The Society of Women Engineers (SWE) at Stanford will host a group of 30 middle school girls today with the mission of educating and empowering younger girls that science, technology, engineering and mathematics (STEM) fields are viable career options for people with a variety of backgrounds.
The middle school’s visit has been organized by SWE through a partnership with Techbridge Girls, a nonprofit that focuses on outreach to and inclusion of girls in STEM fields. One of Techbridge’s main forms of education involves after-school programs for elementary, middle and high school girls. These programs feature long-term and weekly programming in addition to annual field trips to organizations and campuses like Stanford for girls to meet and speak with role models.
Angela Umeh ’19, the middle school outreach officer of SWE, has been planning the event, which she says has become an annual tradition.
“On Friday, we’ll have a panel of SWE officers and members so that the girls can ask questions about what it’s like to be a woman in STEM and generally ask about the college experience,” Umeh said. “There’ll be smaller table talks following, so that the girls will feel comfortable asking a wide variety of questions that they might not feel as comfortable asking in a larger group.”
The day will also feature an activity emphasizing a mechanical engineering focus, pointing to the unit the girls are currently working on with Techbridge. The activity, called “Float a Boat,” will have the girls designing boats to hold as many passengers as possible.
The event’s conclusion will include a tour of campus and the Product Realization Lab (PRL).
“It’s a really great way for the girls to see engineering in action in an accessible and nontraditional sense,” Umeh said.
For Techbridge as an organization, the visit to Stanford is one of multiple field trips that help prevent younger girls from limiting their potential, according to Arazeli Castillo, program coordinator for the San Jose branch of Techbridge. Castillo runs three after school programs in San Jose and will be bringing her group from Ocala Middle School to Stanford.
“Our goals for our field trips at different sites are to get our girls exposed to possible career fields and getting them to imagine their place and different possible futures,” Castillo said. “I would like them to get out of this an idea of how these young women at Stanford decided to pursue these kinds of fields, what their first years on campus have been like, some of the struggles that they’ve had, some of the exciting things they’ve learned.”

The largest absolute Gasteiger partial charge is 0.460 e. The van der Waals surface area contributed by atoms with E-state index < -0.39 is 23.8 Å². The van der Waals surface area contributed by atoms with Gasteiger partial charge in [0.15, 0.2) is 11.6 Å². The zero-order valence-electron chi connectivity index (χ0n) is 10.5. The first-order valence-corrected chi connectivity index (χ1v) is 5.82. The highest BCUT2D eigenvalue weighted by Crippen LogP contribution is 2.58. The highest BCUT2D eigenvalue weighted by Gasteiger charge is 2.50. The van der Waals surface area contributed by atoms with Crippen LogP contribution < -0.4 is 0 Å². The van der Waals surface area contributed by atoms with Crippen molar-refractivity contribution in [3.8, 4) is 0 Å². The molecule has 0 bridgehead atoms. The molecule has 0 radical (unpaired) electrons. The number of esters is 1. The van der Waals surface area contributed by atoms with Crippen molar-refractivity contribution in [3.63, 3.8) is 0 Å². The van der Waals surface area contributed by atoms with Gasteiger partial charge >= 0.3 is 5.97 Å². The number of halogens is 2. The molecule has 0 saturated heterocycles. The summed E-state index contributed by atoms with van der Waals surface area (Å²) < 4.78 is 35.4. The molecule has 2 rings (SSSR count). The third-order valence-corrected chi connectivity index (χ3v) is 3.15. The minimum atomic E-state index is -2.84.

The field trips of girls to different campus sites are part of a larger Role Models Matter initiative at Techbridge. Martha Pena, the organization’s senior program manager in the Bay Area, explained the initiative as a way to connect girls to role models such as Stanford SWE members who can share stories of their career paths in STEM, filled with times of success, struggle and perseverance.
The concept of Techbridge was built around stereotype threat research, investigating why women were reluctant going into STEM careers.
“[Our founder] discovered that it wasn’t a lack of interest but more that girls didn’t feel comfortable or empowered,” Pena said. “So an environment for girls to experiment and try out new things became a key component of the solution.”
Techbridge CEO Nikole Collins-Puri aims to build long-lasting, mutually beneficial relationships between the organization and institutions like Stanford.
“We want to keep building that relationship and that continuity so that our girls can see that an environment we expose our girls to somewhere they feel they might actually belong,” Collins-Puri said. “The institution knows that we are a selective partner to help them with their own pipeline goals. Our partners end up involved in multiple ways, whether through finding role models in campus visits or through funding or through involvement in research.”
Umeh noted that both the middle school girls and Stanford students involved in the visit have much to take away.
“There’s a lot of research suggesting that girls start to become disinterested in STEM around middle school,” Umeh explained. “Programs like this help to fight that so that later down the line, there are more qualified women in the pipeline for engineering jobs that improve diversity, which is one of SWE’s mission statements. For Stanford students, this is a rewarding way to give back to these middle schoolers. We can look back and reflect on all the knowledge we’ve acquired at Stanford to help girls that might one day like to be in our shoes.”
With partnerships and programming, Techbridge hopes to close the gender gap in STEM fields with confidence building and real world exposure. According to Collins-Puri, it’s about encouraging girls to be okay with failing and experimenting, celebrating mistakes that guide them along the way.
“What excites me about Techbridge is breaking cycles of poverty and lack of diversity and working to innovate within the challenges ahead of us,” Collins-Puri said. “We are really building the next innovators in STEM to change the world.”
Contact Susannah Meyer at smeyer7 ‘at’ stanford.edu.